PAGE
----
Case In Brief: Relevancy Helps Legacy Publishing Connect With Customers

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Marketing
The online publication increased email capture and open rates by offering more relevant and personalized information.

Parents want the best for their children and when faced with developmental or behavioral delays, they try their utmost to find a way to rectify the problem. Often, parents take to the Internet to read all they can find about the problem they're facing, trying to find the best mode of action to improve the situation.

One online source of such information is Legacy Publishing, which produces multimedia materials and programs aimed at helping parents by delivering empowering and practical information aimed to solve problems and improve their lives. The company specializes in child behavior problems and Meagan Moughty, the company's director of Internet business, says Legacy Publishing has a wealth of information and content aimed to help parents deal with these issues.

While the organization's website, Empowering Parents, isn't membership based and visitors can access the content without registering, the Portland-based company had been gathering data about its visitors through a preference center, asking basic questions about the content they're interested in most in an attempt to tailor the experience to their specific needs. But Moughty notes that the company wanted to go a step further and build relationships with customers through personalized emails that are targeted to their specific interests. "The goal of our email program is to build relationships with our customers and to build trust," Moughty says.

Although the company was encouraging parents to share their email addresses, this wasn't always leading to results, and Legacy Publishing wanted to encourage more parents to subscribe to its electronic mailings. Wanting to get more personal with customers, last year the company joined forces with Silverpop and transformed the way it was capturing customer data.

Results

Moughty explains that the former approach was to offer a free newsletter to customers who share their email addresses. Today, parents who access the site are presented with a pop-up asking them to tick the different challenges they are facing, for example whether their child has been diagnosed with a particular behavioral problem, like attention deficit disorder, or if he or she is abusing drugs or drinking. In order to deliver greater value, the company then offers parents a personalized parenting plan based on their child's needs. This approach, Moughty explains, has increased email capture by a staggering 400 percent. Because Legacy Publishing is offering more personalized information rather than a generic newsletter, more parents are willing to share their email address within the pop-up to receive their tailored plan. Moughty notes that the company used AB testing to try different ways to improve upon this result but has so far felt this is the best way to capture visitors' emails.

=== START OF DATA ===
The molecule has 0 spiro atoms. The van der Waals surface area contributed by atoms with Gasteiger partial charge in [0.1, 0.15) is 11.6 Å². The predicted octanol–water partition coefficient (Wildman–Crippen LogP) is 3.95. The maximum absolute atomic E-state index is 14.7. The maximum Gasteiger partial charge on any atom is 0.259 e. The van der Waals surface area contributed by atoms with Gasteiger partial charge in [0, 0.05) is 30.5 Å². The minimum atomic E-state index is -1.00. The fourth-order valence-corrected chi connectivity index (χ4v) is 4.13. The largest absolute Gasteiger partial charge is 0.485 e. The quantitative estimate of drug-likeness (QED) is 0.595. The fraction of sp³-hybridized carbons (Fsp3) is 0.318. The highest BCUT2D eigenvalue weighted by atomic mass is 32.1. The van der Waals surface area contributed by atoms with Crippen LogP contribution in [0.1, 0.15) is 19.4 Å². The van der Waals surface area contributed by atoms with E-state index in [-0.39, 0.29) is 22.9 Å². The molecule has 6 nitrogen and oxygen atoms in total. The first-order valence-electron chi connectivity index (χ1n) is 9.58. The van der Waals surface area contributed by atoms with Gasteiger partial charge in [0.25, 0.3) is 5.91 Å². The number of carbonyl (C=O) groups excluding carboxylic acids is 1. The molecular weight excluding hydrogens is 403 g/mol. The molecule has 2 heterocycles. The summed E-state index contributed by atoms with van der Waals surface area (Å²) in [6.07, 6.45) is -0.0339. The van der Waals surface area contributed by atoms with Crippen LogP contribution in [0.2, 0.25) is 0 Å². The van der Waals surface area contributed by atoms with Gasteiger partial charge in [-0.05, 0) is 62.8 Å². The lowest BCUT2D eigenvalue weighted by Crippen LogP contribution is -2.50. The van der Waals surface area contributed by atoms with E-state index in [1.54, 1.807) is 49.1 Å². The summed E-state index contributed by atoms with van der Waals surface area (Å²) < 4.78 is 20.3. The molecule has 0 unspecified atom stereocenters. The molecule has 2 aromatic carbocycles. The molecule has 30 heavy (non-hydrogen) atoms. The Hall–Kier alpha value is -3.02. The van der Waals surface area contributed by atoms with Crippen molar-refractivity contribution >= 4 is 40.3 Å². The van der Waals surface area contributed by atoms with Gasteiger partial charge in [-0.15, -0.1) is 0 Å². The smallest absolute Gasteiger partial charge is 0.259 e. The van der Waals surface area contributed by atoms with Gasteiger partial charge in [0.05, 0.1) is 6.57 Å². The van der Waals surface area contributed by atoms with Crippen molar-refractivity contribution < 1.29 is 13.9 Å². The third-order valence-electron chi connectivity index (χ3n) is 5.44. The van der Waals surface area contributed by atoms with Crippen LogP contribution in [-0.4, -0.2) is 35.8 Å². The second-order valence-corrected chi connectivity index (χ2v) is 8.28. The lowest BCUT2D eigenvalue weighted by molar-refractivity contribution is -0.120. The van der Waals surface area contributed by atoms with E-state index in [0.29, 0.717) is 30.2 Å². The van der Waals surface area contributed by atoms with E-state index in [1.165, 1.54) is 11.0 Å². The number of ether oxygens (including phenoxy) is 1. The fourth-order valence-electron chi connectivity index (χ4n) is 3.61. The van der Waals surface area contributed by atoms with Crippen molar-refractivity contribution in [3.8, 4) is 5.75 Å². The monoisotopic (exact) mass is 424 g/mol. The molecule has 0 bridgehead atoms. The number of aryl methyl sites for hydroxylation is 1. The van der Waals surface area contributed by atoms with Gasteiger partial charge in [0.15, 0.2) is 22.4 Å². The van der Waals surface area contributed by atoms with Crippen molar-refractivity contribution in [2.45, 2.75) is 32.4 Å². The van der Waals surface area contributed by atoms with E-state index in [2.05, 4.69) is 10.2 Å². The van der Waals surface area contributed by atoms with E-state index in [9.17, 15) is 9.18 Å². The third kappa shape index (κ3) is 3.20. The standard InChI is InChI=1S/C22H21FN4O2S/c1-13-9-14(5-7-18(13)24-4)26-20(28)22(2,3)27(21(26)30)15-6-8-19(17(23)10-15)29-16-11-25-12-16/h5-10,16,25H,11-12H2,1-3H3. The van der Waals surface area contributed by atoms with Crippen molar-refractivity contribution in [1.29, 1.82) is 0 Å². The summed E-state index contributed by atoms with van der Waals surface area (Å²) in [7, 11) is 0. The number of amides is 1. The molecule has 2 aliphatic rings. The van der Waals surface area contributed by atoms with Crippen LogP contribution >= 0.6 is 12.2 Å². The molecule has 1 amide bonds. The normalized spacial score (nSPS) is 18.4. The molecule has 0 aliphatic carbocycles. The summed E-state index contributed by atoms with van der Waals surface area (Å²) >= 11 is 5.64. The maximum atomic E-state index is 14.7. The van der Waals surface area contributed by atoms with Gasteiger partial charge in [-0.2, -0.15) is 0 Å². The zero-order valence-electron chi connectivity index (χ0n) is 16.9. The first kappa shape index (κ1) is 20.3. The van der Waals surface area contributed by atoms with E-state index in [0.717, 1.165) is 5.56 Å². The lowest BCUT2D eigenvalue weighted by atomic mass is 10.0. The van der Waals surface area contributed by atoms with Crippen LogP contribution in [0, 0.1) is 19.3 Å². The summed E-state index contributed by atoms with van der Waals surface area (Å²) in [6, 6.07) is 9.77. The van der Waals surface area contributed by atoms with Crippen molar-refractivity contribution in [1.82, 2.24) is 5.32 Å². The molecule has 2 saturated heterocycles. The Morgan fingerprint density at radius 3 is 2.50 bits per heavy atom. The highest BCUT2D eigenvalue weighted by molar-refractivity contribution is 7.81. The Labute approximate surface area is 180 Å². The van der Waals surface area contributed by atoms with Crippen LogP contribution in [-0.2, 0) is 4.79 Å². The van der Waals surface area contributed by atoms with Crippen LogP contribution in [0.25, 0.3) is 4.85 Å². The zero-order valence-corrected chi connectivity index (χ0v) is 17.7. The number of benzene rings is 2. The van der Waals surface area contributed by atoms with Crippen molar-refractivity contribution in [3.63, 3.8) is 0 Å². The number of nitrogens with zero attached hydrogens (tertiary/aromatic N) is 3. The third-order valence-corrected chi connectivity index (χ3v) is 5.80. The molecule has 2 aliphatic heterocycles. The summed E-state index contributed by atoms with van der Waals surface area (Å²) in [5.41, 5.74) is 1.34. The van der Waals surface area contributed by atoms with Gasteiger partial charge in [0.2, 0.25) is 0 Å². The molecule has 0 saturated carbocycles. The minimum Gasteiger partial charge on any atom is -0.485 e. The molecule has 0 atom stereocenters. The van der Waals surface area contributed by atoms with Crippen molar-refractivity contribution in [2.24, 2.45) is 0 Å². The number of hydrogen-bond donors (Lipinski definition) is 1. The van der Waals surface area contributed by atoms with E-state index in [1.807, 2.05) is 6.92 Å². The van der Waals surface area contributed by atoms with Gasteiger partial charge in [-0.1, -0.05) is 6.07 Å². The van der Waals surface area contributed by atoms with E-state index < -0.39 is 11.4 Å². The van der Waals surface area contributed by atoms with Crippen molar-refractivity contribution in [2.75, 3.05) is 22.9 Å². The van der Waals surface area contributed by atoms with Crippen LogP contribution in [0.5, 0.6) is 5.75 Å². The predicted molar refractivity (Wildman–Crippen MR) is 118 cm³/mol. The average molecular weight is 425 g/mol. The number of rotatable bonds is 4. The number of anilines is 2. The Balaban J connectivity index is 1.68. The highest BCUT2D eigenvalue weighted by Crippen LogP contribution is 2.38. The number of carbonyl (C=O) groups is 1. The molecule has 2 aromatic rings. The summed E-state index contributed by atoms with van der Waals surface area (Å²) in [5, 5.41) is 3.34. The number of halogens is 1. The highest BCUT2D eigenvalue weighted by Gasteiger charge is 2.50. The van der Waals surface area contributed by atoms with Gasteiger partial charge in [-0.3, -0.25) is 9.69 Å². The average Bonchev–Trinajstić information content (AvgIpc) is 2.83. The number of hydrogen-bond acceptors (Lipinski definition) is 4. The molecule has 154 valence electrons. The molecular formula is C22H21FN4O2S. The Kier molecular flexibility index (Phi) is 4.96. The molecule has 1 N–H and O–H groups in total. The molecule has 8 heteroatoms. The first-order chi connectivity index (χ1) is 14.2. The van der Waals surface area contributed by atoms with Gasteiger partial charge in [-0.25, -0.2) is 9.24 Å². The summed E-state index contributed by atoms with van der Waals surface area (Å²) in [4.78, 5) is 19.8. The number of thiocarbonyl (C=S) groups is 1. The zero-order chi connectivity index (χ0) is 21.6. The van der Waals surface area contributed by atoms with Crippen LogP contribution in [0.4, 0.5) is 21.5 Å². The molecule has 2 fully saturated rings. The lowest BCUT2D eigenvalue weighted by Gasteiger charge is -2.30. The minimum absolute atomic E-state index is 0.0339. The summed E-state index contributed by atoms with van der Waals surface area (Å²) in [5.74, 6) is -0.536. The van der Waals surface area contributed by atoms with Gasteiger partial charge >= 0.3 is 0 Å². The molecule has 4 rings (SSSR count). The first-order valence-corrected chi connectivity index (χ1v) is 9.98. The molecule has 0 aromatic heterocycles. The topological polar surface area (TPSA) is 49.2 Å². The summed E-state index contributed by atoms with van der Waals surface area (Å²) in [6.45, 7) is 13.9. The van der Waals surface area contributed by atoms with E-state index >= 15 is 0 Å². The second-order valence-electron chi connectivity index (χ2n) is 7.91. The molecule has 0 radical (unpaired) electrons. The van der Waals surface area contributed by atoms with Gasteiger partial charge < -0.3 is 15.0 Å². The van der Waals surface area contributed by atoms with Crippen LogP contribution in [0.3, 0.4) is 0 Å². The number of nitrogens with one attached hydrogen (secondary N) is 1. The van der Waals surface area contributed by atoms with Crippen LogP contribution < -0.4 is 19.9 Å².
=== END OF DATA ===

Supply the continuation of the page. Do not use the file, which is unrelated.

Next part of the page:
A big part of this success is attributed to the company's ability to target parents with content that is particularly relevant to their children's challenges and aims to help address them. "Our ability to build trust with customers went to the next level," Moughty says.

Sending relevant content has also resulted in high open rates. Moughty notes that the former newsletter used to have open rates of about 20 percent, but the current one that contains more relevant content is getting open rates of between 60 and 70 percent.

Lessons Learned

Connect with customers: Asking customers about their interests helps companies be more relevant.

Personalize communications: Customers want information that's relevant to their needs.

Test regularly: Organizations should test their websites to find out what works best for them and constantly attempt to improve their services.

EXPERT OPINION
EXPERT OPINION